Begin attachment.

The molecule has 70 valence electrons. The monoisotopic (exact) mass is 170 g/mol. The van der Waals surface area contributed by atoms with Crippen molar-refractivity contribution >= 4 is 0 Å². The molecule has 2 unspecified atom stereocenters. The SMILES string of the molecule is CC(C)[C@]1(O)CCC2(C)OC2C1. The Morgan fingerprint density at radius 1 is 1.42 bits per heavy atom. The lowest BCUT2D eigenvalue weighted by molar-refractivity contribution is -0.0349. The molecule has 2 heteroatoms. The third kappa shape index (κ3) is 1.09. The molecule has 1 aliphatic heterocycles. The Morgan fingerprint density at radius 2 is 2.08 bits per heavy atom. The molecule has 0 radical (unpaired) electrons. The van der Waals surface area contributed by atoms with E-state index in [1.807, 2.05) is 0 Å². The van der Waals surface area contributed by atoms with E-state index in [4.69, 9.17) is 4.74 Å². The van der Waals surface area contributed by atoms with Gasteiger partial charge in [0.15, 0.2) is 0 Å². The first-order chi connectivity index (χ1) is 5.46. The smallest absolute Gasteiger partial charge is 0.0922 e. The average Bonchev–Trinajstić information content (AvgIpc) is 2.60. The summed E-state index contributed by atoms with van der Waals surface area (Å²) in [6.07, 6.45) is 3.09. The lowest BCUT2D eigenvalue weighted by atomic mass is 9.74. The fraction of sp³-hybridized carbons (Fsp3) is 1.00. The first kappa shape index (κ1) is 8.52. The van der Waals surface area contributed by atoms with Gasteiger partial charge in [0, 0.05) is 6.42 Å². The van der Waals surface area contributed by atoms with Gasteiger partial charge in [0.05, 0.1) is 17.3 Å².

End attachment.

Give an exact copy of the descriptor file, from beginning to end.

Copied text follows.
The molecule has 70 valence electrons. The monoisotopic (exact) mass is 170 g/mol. The van der Waals surface area contributed by atoms with Crippen molar-refractivity contribution >= 4 is 0 Å². The molecule has 2 unspecified atom stereocenters. The SMILES string of the molecule is CC(C)[C@]1(O)CCC2(C)OC2C1. The Morgan fingerprint density at radius 1 is 1.42 bits per heavy atom. The lowest BCUT2D eigenvalue weighted by molar-refractivity contribution is -0.0349. The molecule has 2 heteroatoms. The third kappa shape index (κ3) is 1.09. The molecule has 1 aliphatic heterocycles. The Morgan fingerprint density at radius 2 is 2.08 bits per heavy atom. The molecule has 0 radical (unpaired) electrons. The van der Waals surface area contributed by atoms with E-state index in [1.807, 2.05) is 0 Å². The van der Waals surface area contributed by atoms with E-state index in [4.69, 9.17) is 4.74 Å². The van der Waals surface area contributed by atoms with Gasteiger partial charge in [0.15, 0.2) is 0 Å². The first-order chi connectivity index (χ1) is 5.46. The smallest absolute Gasteiger partial charge is 0.0922 e. The average Bonchev–Trinajstić information content (AvgIpc) is 2.60. The summed E-state index contributed by atoms with van der Waals surface area (Å²) in [6.07, 6.45) is 3.09. The lowest BCUT2D eigenvalue weighted by atomic mass is 9.74. The fraction of sp³-hybridized carbons (Fsp3) is 1.00. The first kappa shape index (κ1) is 8.52. The van der Waals surface area contributed by atoms with Gasteiger partial charge in [0, 0.05) is 6.42 Å². The van der Waals surface area contributed by atoms with Gasteiger partial charge in [0.05, 0.1) is 17.3 Å².